Sabic launches three new 3D filaments

Sabic has announced three new filaments for use with FDM (Fused Deposition Modeling) 3D printers. They’re meant for end-use parts as well as prototypes.

Sabic Ultem AMHU1010F and Lexan AMHC620F are FDM filaments aimed at healthcare applications.

The new materials include Ultem AM1010F, which offers high heat resistance (a glass transition temperature of 217°C) and high mechanical strength. It can be used in applications such as short-cycle injection molding tools, carbon-fiber layup tools, and automotive components. The filament is UL94 V-0 compliant at 1.5 mm and 5VA compliant at 3.0 mm.

There are also two filemants aimed at healthcare applications including surgical instruments, single-use devices and casts/splints. Thus Ultem AMHU1010F is a polyetherimide (PEI) product manufactured from Ultem HU1010 healthcare-grade resin that has an inherent high heat resistance. It’s an unpigmented filament and is biocompatible. Parts printed with this can be sterilized using gamma radiation, ethylene oxide (EtO) or steam autoclaving. It is UL94 V-0 compliant at 1.5 mm and 5VA compliant at 3.0mm. 

The third of these new filaments is Lexan AMHC620F, a polycarbonate filament, available in white. This too is biocompatible and can be sterilized with gamma or EtO methods. This filament meets UL94HB rating at 1.5mm.

Keith Cox, Sabic’s senior business manager for Additive Manufacturing, commented: “Today’s launch of these three additional filament products, together with plans to continue expanding our additive manufacturing product portfolio, demonstrate Sabic’s determination to further the evolution of this technology and enable application innovation.”




Syndicate content

You can license the articles from Printing and Manufacturing Journal to reproduce in other publications. I generally charge around £150 per article but I’m open to discussing this for each title, particularly for publishers that want to use multiple stories. I can provide high res versions of images for print publications.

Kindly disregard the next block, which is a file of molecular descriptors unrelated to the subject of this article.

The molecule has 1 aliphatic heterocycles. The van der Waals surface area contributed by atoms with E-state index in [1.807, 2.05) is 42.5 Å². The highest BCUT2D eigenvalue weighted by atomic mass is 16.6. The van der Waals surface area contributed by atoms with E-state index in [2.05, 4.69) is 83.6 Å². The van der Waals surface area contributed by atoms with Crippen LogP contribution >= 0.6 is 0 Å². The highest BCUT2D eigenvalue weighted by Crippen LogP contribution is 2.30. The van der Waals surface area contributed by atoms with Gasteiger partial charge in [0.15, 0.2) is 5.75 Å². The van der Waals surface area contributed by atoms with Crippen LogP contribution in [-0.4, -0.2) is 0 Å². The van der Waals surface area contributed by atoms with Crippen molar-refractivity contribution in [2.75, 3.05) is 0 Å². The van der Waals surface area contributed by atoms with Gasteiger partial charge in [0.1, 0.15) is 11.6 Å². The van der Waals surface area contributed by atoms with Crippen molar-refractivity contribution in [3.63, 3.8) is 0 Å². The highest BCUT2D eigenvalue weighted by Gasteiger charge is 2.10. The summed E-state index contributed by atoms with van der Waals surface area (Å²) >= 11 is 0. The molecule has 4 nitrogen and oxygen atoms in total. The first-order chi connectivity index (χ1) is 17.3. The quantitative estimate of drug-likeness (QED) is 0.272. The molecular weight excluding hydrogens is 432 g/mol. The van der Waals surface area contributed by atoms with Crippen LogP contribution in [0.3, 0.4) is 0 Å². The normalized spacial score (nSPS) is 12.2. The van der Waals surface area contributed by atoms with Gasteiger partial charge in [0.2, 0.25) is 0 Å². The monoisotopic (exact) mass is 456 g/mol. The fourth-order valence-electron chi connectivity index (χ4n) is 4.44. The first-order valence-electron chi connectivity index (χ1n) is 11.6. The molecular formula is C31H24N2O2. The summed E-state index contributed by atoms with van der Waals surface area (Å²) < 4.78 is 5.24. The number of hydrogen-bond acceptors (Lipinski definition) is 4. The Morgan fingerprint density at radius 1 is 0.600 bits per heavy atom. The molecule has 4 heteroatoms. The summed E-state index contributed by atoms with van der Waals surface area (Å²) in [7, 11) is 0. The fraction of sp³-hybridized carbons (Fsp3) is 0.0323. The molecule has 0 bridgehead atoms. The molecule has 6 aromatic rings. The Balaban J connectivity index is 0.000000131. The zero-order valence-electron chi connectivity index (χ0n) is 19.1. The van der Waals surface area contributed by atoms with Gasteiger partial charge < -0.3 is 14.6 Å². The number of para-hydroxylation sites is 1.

I’m used to working with overseas publishers and am registered for VAT with the UK’s HMRC tax authority but obviously won’t charge VAT to companies outside the UK. You can find further details and a licensing form from this page, or just contact me directly here.

Support this site

If you find the stories here useful then please consider making a donation to help fund Printing and Manufacturing Journal, either as a one-off or a repeat payment. Journalism is only really useful if it’s truly independent and this is the only such news source serving the print/ manufacturing sectors.

However, there are costs involved in travelling to cover events, as well as maintaining this site, not to mention the time that it takes to carry out research, check facts and interview people. So if you value this work, then please help to maintain it and keep it free to read.


Never miss a story – subscribe to Printing and Manufacturing Journal to receive an email notification every time an article is published here. It’s completely free of charge and you can cancel the subscription at any point without any hassle. There’s no need to provide any information other than an email address and subscribers details are not for sale so there’s no risk of any further marketing spam.

Related stories


Leave a Reply

Your email address will not be published. Required fields are marked *